University of Massachusetts Medical School Faculty Publications

Title

Emergency department provider preferences related to clinical practice guidelines for tobacco cessation: a multicenter survey

UMMS Affiliation

Department of Emergency Medicine

Date

7-1-2014

Document Type

Article

Medical Subject Headings

Adult; *Attitude of Health Personnel; Counseling; Emergency Service, Hospital; Female; Guideline Adherence; Health Care Surveys; Humans; Male; Multicenter Studies as Topic; Patient Education as Topic; Practice Guidelines as Topic; Referral and Consultation; Smoking Cessation; United States

Disciplines

Emergency Medicine | Health Services Administration | Substance Abuse and Addiction

Abstract

OBJECTIVES: The objective was to assess current emergency department (ED) provider practices and preferences for tobacco cessation interventions. The ED is an opportune place to initiate smoking cessation interventions. However, little is known about ED provider current practices and preferences for cessation counseling in the ED.

METHODS: This was a survey of ED providers conducted in 2008-2009 (including physicians, nurse practitioners, physician assistants, and nurses), working at least half-time at 10 U.S. academic EDs, regarding adherence to clinical practice guidelines ("5 As") and preferences for cessation interventions/styles. Data analysis occurred in 2012-2013.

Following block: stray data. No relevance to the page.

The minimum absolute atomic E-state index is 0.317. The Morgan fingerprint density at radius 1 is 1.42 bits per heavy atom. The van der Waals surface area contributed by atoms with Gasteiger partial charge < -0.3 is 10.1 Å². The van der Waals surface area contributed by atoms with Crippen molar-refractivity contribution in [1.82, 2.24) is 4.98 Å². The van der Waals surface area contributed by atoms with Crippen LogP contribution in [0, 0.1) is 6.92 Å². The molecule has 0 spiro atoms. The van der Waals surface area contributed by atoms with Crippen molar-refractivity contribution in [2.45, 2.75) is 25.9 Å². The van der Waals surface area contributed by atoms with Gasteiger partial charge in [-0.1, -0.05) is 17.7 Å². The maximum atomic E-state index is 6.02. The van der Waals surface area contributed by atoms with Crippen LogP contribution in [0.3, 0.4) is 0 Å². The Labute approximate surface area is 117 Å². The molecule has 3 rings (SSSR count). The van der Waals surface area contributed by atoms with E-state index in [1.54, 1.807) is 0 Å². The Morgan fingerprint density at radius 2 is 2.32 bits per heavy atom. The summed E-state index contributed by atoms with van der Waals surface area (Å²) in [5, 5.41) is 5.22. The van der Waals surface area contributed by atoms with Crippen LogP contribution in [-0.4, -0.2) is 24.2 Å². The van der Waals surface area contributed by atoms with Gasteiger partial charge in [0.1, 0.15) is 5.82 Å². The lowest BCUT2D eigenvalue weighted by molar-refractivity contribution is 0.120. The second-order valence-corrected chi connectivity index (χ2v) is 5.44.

RESULTS: The response rate was 64% (800 out of 1,246 completed surveys). Providers reported strongest adherence to asking about patient smoking status, followed by advising, with significant variance by clinical role. Assessing, assisting, and arranging support for patients was low overall. Most frequently used interventions were to provide patients with a list of telephone numbers for stop-smoking counseling (87%), pamphlets on smoking health risks and the benefits of stopping (85%), and referrals to the National Toll-Free Smoker's Quitline (84%). Most providers (80%) were supportive of personally conducting brief (less than 3 minutes) smoking cessation counseling sessions during the ED visit, emphasizing education and encouragement. The least appealing intervention was writing a prescription for nicotine replacement therapies or medications to stop smoking (35%).

CONCLUSIONS: Interventions most likely to be used were brief and delivered with a positive tone and included referral to external resources. The logical next step is to design and test interventions that ED providers find acceptable.

Rights and Permissions

Citation: Acad Emerg Med. 2014 Jul;21(7):785-93. doi: 10.1111/acem.12421. Epub 2014 Aug 11. Link to article on publisher's site

Related Resources

Link to Article in PubMed

PubMed ID

25112653